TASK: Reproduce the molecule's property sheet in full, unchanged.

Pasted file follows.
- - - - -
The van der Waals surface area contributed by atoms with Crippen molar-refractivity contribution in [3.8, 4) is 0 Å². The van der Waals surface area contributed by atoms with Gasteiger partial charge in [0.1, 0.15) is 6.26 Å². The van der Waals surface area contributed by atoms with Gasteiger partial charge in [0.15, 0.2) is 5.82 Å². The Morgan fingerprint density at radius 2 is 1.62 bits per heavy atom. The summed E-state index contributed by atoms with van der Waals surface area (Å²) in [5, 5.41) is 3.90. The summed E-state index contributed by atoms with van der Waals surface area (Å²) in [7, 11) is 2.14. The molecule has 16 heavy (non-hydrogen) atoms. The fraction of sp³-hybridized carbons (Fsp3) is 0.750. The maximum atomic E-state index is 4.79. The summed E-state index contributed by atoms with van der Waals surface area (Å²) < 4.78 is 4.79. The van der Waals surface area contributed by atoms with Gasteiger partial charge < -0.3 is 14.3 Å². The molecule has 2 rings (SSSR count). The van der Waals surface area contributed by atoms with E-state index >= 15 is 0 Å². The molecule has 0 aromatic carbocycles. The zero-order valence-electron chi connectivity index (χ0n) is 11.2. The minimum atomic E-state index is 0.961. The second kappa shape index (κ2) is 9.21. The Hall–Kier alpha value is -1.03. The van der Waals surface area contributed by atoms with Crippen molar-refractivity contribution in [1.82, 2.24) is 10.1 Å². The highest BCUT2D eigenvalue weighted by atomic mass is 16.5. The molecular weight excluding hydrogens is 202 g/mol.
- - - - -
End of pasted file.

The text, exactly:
The van der Waals surface area contributed by atoms with Crippen molar-refractivity contribution in [3.8, 4) is 0 Å². The van der Waals surface area contributed by atoms with Gasteiger partial charge in [0.1, 0.15) is 6.26 Å². The van der Waals surface area contributed by atoms with Gasteiger partial charge in [0.15, 0.2) is 5.82 Å². The Morgan fingerprint density at radius 2 is 1.62 bits per heavy atom. The summed E-state index contributed by atoms with van der Waals surface area (Å²) in [5, 5.41) is 3.90. The summed E-state index contributed by atoms with van der Waals surface area (Å²) in [7, 11) is 2.14. The molecule has 16 heavy (non-hydrogen) atoms. The fraction of sp³-hybridized carbons (Fsp3) is 0.750. The maximum atomic E-state index is 4.79. The summed E-state index contributed by atoms with van der Waals surface area (Å²) < 4.78 is 4.79. The van der Waals surface area contributed by atoms with Gasteiger partial charge < -0.3 is 14.3 Å². The molecule has 2 rings (SSSR count). The van der Waals surface area contributed by atoms with E-state index >= 15 is 0 Å². The molecule has 0 aromatic carbocycles. The zero-order valence-electron chi connectivity index (χ0n) is 11.2. The minimum atomic E-state index is 0.961. The second kappa shape index (κ2) is 9.21. The Hall–Kier alpha value is -1.03. The van der Waals surface area contributed by atoms with Crippen molar-refractivity contribution in [1.82, 2.24) is 10.1 Å². The highest BCUT2D eigenvalue weighted by atomic mass is 16.5. The molecular weight excluding hydrogens is 202 g/mol.